A man who became a tradition. A tradition that became a poem. A poem that became an image. An image that became a legend. A legend that became an icon. Never underestimate the power of a person with a good story to tell.

Happy Holidays.

10 Things About the History of American Public Education

While a lot of the country is still enjoying the last few weeks of summer vacation, in the Southeast we’re already back in school. We start earlier than a lot of the country and get out earlier too. I’ll talk about why in just a moment. My oldest child started Kindergarten on Wednesday. He’s in love with learning and has really enjoyed school so far. I can only hope his enthusiasm doesn’t wane over the course of the year.

But, with a child in elementary school, my brain has been focused on school-related things lately. Back-to-school shopping (supplies and clothes), Meet the Teacher night, ensuring proper registration for school, etc. In honor of my back-to-school focused brain, this month’s 10 Things post is focused on American Public Education.

Let’s do this.

  1. The reason we start school in the fall in the United States has long been attributed to agrarian needs. However, that’s false–not to mention illogical–and is an excuse the urban elite have been using for decades. Think about it. In farming, there is a lot of work in the spring during planting season and a lot of work in the fall during the harvest. In comparison, summer and winter have moderate amounts of work to be done. Why, then, would farmers send their children to school in the fall and spring? They wouldn’t. And didn’t. Agrarian schools in the early days of public education generally had a summer term and a winter term. However, in densely populated urban areas where summer heat (before the invention of air conditioning) could be stifling, smelly, and dangerous the wealthy would retreat to summer homes outside the city until the weather cooled again. When public education started being federally funded and compulsory, it was decided that all school calendars (both rural and urban) should more or less match up. Guess who won that battle.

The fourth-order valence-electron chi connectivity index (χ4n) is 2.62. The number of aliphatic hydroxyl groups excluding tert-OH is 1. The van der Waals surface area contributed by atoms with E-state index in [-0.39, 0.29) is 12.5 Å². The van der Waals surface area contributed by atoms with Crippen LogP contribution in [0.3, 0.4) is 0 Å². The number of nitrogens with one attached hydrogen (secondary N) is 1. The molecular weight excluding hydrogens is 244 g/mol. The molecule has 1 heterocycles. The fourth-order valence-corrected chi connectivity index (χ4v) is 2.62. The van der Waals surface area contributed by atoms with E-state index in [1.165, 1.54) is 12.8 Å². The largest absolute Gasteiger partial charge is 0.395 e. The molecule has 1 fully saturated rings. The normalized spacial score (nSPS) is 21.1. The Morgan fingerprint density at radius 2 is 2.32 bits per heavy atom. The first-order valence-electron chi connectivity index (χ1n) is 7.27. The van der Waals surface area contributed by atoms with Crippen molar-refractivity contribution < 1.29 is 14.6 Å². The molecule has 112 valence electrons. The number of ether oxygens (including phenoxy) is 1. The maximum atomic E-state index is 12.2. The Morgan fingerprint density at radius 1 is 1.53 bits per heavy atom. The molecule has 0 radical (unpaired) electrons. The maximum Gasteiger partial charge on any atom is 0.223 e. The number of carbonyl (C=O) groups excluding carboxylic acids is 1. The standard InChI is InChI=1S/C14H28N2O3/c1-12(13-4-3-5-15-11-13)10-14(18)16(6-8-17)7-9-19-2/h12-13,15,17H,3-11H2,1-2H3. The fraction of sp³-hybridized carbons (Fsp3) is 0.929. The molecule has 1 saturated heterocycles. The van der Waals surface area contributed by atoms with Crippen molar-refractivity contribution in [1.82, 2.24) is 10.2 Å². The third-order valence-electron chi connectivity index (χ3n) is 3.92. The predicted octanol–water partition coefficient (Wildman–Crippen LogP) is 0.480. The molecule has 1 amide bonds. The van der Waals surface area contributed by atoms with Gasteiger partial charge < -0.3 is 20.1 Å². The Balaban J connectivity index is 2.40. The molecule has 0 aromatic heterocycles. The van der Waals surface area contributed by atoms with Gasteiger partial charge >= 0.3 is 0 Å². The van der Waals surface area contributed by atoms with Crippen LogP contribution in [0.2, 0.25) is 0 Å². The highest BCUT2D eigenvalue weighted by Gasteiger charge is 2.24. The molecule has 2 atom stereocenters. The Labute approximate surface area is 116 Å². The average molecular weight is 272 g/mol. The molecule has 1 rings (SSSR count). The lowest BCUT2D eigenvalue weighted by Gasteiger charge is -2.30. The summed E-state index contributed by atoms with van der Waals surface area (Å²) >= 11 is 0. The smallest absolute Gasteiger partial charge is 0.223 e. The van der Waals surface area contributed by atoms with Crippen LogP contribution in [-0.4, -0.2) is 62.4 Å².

2. As I said in the opening paragraph though, schools in the South often start earlier than those in the North. We start in August and are out before Memorial Day (in late May) whereas the majority of the country starts in September and finishes in mid-to-late June. The South once lined up our start and end dates with the rest of the country, but have changed in the last two decades. The reason? State testing. The South struggles with federally mandated standardized tests–a price paid for racist and classist education policies starting in the Colonial Period and continuing through the Civil Rights Movement–and so by starting earlier, we have more time to prepare for before the testing dates and we end the school year shortly after the testing period ends.
  3. Public school hasn’t always meant free. The first public schools were open to the public–for a comparatively smaller fee than hiring private tutors or paying for boarding school.